And yeah, of course if you can use the VW currency for real world purchases of goods/services, you'll be getting taxed on that soon. Good luck, pizza folks.

But can you tip the delivery guy in L$? ;)


@Tripp, The casino analogy is what initially got me into this mess. Be careful about drawing the analogy too tightly, however. The IRS has issued a Rev.Rul. (of which I give just the barest mention in the paper because it was too long already) where it ruled that virtual dollars credited to an online casual gamer's account were to be treated as real dollars because the gamer "could" cash out at any time, so the old constructive receipt doctrine came into play. Think about playing poker for chips and then think about playing video poker where your "winnings" accumulate in the machine and you can choose to "cash out" at any time. This is all very easily tracked and reportable by the casino and the IRS Private Letter Ruling (PLR) seems to require the casino to report any accumulation of over $600 in your interstitial winnings in the machine.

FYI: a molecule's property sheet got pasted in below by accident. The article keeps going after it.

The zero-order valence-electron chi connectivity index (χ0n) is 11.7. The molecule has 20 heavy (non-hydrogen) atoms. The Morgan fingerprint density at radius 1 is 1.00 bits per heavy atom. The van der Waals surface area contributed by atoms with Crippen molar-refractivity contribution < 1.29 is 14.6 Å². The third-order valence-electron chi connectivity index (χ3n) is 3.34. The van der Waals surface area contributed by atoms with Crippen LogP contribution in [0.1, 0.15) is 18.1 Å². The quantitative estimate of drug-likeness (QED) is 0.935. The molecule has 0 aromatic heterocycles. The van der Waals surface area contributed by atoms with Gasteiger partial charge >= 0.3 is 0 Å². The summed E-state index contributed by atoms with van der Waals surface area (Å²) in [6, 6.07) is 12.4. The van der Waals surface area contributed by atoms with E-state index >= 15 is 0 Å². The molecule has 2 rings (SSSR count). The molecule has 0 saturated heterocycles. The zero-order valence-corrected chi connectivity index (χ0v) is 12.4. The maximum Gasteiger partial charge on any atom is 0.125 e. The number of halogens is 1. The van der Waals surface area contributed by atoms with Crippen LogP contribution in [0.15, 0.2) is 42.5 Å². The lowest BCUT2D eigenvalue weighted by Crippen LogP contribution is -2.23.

Regards, -bryan


@Bryan: Well, does the ruling you mention say that you must pay taxes on your winnings in a hand-by-hand way? I don't think that they would tax you on every hand you win, would they? That's why I think the "cash out" idea makes sense. Of course, anything is possible; it's not impossible to imagine getting a 10% tax on every hand/roll/etc. where I win anything. It just seems unlikely.

I guess when you move from currencies to the items that are sellable (e.g., the rare sword that you could sell to another player for $XXX) it becomes trickier. I know people (e.g., Dibbell) have written about this. I wonder what the current status is.